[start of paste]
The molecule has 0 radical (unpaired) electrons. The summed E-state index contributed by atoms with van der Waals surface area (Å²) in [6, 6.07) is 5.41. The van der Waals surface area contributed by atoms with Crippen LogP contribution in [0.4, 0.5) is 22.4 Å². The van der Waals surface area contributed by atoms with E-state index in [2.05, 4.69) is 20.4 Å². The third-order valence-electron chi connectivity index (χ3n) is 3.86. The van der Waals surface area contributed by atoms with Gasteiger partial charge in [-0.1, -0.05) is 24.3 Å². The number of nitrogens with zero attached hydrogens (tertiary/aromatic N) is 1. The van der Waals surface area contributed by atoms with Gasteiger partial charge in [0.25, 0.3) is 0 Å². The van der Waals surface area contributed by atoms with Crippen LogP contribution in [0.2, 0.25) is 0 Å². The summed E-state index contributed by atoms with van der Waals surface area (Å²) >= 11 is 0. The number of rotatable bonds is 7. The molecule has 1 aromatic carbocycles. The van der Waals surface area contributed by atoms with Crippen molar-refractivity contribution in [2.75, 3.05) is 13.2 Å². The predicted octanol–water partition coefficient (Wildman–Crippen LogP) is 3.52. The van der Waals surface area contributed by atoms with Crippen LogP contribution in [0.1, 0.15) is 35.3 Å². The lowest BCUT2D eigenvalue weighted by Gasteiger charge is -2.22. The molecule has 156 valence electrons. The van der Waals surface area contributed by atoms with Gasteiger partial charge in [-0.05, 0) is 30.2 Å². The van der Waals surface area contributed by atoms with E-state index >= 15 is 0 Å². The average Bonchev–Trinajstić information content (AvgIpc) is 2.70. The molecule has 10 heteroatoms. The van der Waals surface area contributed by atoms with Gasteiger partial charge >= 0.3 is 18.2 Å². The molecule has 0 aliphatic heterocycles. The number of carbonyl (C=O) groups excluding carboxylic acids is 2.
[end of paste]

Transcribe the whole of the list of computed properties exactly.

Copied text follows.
The molecule has 0 radical (unpaired) electrons. The summed E-state index contributed by atoms with van der Waals surface area (Å²) in [6, 6.07) is 5.41. The van der Waals surface area contributed by atoms with Crippen LogP contribution in [0.4, 0.5) is 22.4 Å². The van der Waals surface area contributed by atoms with E-state index in [2.05, 4.69) is 20.4 Å². The third-order valence-electron chi connectivity index (χ3n) is 3.86. The van der Waals surface area contributed by atoms with Gasteiger partial charge in [-0.1, -0.05) is 24.3 Å². The number of nitrogens with zero attached hydrogens (tertiary/aromatic N) is 1. The van der Waals surface area contributed by atoms with Gasteiger partial charge in [0.25, 0.3) is 0 Å². The van der Waals surface area contributed by atoms with Crippen LogP contribution in [0.2, 0.25) is 0 Å². The summed E-state index contributed by atoms with van der Waals surface area (Å²) >= 11 is 0. The number of rotatable bonds is 7. The molecule has 1 aromatic carbocycles. The van der Waals surface area contributed by atoms with Crippen molar-refractivity contribution in [2.75, 3.05) is 13.2 Å². The predicted octanol–water partition coefficient (Wildman–Crippen LogP) is 3.52. The van der Waals surface area contributed by atoms with Crippen LogP contribution in [0.1, 0.15) is 35.3 Å². The lowest BCUT2D eigenvalue weighted by Gasteiger charge is -2.22. The molecule has 156 valence electrons. The van der Waals surface area contributed by atoms with Gasteiger partial charge in [-0.05, 0) is 30.2 Å². The van der Waals surface area contributed by atoms with E-state index >= 15 is 0 Å². The average Bonchev–Trinajstić information content (AvgIpc) is 2.70. The molecule has 10 heteroatoms. The van der Waals surface area contributed by atoms with Gasteiger partial charge >= 0.3 is 18.2 Å². The molecule has 0 aliphatic heterocycles. The number of carbonyl (C=O) groups excluding carboxylic acids is 2.